“As independent as possible…”

If there is one phrase I’ve heard entirely too often during my recovery it’s, “We have to get you to be as independent as possible.” This may not sound so bad at first. Why wouldn’t I want to be independent? Is there something wrong with taking a situation in which almost everything I do involves help from someone else and empowering me to do things more independently?

Now I have to provide some context so you don’t think I’m just being hyper sensitive or overly scrutinizing of a seemingly simple statement. The entire seven weeks I was in the hospital I would hear nurses, doctors and therapists say this to me, usually as a way to motivate me – as if I needed extra motivation – to learn a particular skill or maneuver. Just days after suffering the most horrendous injury that debilitated me to an unthinkable extent, I was being told and retold that my “independence” (can you sense my sarcasm??) was hinged on the need to move my body a certain way or learn a seemingly impossible task. For example, before I could achieve any basic efficiency with my hands (unable to hold a pen or cup) I was being told, almost threatened, that I should try really really hard to do a particular thing because I had to be “as independent as possible”.

On my first day of rehab, just ten days after my injury, I was asked if I had thought about what my goals were for rehabilitation. I simply responded, “I want to walk.” Once I saw the quizzical expression on the practitioner’s face, I followed up with, “Look I understand this is going to be a long road but I can’t think of anything else that would motivate me so tell me what I need to do to get me closer to my goal of walking.” More confusion on his face. It was as if I was speaking Mongolian or stating that I wanted to flap my arms, spin around three times and fly to Saturn. I think they expected me to say that my goals were something like wanting to sit up without falling over or feeding myself or rolling over in bed or strengthening my arms enough to lift my body from wheelchair to bed. The truth is I badly wanted to do all of those things! But here’s where it gets tricky, and where I start to get frustrated with the way Spinal Cord Injury (SCI) is treated in our medical system.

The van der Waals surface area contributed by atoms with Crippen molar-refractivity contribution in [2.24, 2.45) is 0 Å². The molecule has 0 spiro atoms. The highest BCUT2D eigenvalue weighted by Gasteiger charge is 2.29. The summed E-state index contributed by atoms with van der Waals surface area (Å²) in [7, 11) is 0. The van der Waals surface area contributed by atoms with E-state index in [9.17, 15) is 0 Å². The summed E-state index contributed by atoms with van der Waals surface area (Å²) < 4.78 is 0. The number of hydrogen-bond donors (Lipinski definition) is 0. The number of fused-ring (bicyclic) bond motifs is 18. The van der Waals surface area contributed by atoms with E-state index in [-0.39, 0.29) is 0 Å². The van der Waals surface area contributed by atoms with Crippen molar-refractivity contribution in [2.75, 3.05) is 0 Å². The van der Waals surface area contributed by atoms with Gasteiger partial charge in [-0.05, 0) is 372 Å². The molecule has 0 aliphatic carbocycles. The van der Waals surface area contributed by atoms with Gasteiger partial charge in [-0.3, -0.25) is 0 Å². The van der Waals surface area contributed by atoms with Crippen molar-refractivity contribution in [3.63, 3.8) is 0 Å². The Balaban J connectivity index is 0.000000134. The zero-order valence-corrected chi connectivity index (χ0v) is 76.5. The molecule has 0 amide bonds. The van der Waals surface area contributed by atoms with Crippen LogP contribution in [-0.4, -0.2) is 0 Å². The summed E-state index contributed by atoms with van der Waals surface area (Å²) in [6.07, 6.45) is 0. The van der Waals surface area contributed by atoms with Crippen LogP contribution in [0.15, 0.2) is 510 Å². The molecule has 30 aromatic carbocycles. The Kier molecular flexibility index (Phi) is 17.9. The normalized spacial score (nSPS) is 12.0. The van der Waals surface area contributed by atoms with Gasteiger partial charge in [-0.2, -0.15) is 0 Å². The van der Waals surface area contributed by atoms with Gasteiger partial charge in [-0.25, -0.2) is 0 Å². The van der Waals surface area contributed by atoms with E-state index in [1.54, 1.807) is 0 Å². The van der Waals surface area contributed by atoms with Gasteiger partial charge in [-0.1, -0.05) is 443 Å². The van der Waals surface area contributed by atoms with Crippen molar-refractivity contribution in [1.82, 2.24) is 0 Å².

I learned that until 10-15 years ago, someone who suffered a SCI would stay in rehab for months at a time. But now, insurance companies recognize the exorbitant cost of keeping someone in the hospital that long, not to mention the hours of physical and occupational therapy involved, and the model has changed dramatically. Most patients in this well-known rehab facility I was in (treating SCI, stroke, brain injury, and other serious neurological injuries) averaged 2-3 weeks in rehab. I was one of the “luckier” patients because I stayed for five weeks. In fact, my discharge date from rehab was determined just three days after I arrived! Let me recap: just days removed from seven hours of spinal surgery, after arriving in an ambulance with towels and tape strapping my head down and protecting my badly damaged neck, unable to move most of my body or perform everyday functions, the medical insurance system had the magical ability to set a date to get me out of the hospital. Now it all makes sense…